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Temporal Anomalies

Main Page
Discussing Time Travel Theory
Other Films
Perpetual Barbecue
About the Author
Contact the Author

See also entries under the
Temporal Anomalies/Time Travel
category of the
mark Joseph "young"
web log
elsewhere on this site.

Quick Jumps

Linguistic Paradox
Temporal Paradox

Not Letters

Chuck Buckley's Time Travel Problem:
  First Response

Chuck Buckley's Time Travel Problem:
  Second Response

Chuck Buckley's Time Travel Problem:
  Third Response

Chuck Buckley's Time Travel Problem:
  Fourth Response

Vazor's Time Travel Questions:
  First Response


Doctor TOC, 12 Monkeys Fixed Timeline
Doctor TOC, Woman on Plane
JKrapf007, Evil Dead 2 Not a Remake
Nathro, Evil Dead 2 a Sequel
JKrapf007, Travel Before Your Birth
Nathro, More About Evil Dead
Sauce96, Terminator and Star Trek
Sauce96, Presenting an Original Story
Sauce96, Defending Paradox
Muhammed, A Line from 12 Monkeys
Holger Thiemann, 12 Monkeys Fixed Time
Chad Hadsell, Local Infinity Loops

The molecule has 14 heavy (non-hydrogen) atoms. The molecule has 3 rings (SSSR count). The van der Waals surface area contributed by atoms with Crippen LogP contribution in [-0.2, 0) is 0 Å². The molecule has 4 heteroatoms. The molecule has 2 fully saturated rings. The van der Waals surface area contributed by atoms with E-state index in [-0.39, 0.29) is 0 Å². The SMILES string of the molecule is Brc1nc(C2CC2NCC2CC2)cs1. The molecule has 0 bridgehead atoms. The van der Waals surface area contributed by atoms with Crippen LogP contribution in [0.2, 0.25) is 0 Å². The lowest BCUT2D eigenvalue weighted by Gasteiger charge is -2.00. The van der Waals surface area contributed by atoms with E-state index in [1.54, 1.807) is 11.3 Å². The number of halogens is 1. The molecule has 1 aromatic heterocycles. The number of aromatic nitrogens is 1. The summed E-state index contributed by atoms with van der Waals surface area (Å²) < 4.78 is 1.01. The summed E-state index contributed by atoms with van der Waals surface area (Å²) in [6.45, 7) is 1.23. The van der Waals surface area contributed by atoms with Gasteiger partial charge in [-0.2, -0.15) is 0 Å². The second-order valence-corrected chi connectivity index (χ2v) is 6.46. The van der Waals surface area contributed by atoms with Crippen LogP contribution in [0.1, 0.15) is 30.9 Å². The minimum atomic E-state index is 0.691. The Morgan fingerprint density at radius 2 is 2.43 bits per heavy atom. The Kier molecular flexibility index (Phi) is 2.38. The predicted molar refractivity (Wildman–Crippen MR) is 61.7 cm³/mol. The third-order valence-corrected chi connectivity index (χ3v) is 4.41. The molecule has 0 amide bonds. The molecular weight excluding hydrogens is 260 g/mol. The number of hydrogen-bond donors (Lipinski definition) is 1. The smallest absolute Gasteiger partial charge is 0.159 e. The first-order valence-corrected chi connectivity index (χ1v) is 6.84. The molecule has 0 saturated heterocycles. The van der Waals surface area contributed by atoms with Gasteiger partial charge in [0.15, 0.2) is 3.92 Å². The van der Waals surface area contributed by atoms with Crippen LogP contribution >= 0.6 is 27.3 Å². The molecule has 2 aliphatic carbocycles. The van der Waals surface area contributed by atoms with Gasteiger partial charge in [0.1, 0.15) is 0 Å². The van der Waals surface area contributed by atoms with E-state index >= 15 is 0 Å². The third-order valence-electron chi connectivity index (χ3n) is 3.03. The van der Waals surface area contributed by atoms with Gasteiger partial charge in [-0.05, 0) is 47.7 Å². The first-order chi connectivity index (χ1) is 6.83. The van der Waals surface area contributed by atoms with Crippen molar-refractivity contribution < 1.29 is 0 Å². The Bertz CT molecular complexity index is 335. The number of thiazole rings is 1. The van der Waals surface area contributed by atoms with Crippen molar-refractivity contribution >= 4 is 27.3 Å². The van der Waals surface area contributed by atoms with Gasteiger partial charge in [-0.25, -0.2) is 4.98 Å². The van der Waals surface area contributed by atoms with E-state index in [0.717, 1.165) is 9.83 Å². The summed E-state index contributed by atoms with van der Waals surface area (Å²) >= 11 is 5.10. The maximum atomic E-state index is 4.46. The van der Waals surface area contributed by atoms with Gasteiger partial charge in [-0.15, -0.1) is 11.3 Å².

Chad Hadsell, Time an Abstraction
Holger Thiemann, Testing the Theory
Chad Hadsell, Travel to the Future
Chad Hadsell, Erasing Future Self
Holger Thiemann, Temporal Duplicates
Gecko, 12 Monkeys Analysis Incorrect
Jason Seiler, 12 Monkeys Static Time
Jason Seiler, Metaphysics Class Links
Etienne Rouette, Woman on Plane
Matthew Potts, Woman on Plane
Bart, Parallel Universe Theory
Bart, Clarification
Illumin8, Spreadsheets

Movies Analyzed
in order examined

    Addendum to Terminator
    Terminator 3:  Rise of the Machines
    Terminator Recap
    Terminator Salvation
    Terminator Genisys
    Terminator:  Dark Fate
Back To The Future
Back To The Future II
Back To The Future III
Star Trek Introduction
    Star Trek IV: The Voyage Home
    Star Trek: Generations
    Star Trek: First Contact